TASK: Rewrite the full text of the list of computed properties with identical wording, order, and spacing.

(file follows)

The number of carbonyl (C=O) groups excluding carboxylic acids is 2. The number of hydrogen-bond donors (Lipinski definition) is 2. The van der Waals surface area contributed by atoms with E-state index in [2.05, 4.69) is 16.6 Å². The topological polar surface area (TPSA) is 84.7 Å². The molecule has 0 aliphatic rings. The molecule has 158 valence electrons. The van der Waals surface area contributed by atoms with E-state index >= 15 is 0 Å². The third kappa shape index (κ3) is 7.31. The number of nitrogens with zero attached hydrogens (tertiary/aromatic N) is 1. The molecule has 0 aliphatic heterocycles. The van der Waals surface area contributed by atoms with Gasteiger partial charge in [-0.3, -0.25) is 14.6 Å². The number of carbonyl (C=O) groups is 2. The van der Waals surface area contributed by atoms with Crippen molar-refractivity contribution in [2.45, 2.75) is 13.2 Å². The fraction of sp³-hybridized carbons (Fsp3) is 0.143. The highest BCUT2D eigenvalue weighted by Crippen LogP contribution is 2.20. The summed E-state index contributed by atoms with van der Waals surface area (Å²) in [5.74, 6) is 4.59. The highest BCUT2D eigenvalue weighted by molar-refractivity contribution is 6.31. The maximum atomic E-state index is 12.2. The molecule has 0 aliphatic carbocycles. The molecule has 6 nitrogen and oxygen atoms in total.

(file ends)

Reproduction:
The number of carbonyl (C=O) groups excluding carboxylic acids is 2. The number of hydrogen-bond donors (Lipinski definition) is 2. The van der Waals surface area contributed by atoms with E-state index in [2.05, 4.69) is 16.6 Å². The topological polar surface area (TPSA) is 84.7 Å². The molecule has 0 aliphatic rings. The molecule has 158 valence electrons. The van der Waals surface area contributed by atoms with E-state index >= 15 is 0 Å². The third kappa shape index (κ3) is 7.31. The number of nitrogens with zero attached hydrogens (tertiary/aromatic N) is 1. The molecule has 0 aliphatic heterocycles. The van der Waals surface area contributed by atoms with Gasteiger partial charge in [-0.3, -0.25) is 14.6 Å². The number of carbonyl (C=O) groups is 2. The van der Waals surface area contributed by atoms with Crippen molar-refractivity contribution in [2.45, 2.75) is 13.2 Å². The fraction of sp³-hybridized carbons (Fsp3) is 0.143. The highest BCUT2D eigenvalue weighted by Crippen LogP contribution is 2.20. The summed E-state index contributed by atoms with van der Waals surface area (Å²) in [5.74, 6) is 4.59. The highest BCUT2D eigenvalue weighted by molar-refractivity contribution is 6.31. The maximum atomic E-state index is 12.2. The molecule has 0 aliphatic carbocycles. The molecule has 6 nitrogen and oxygen atoms in total.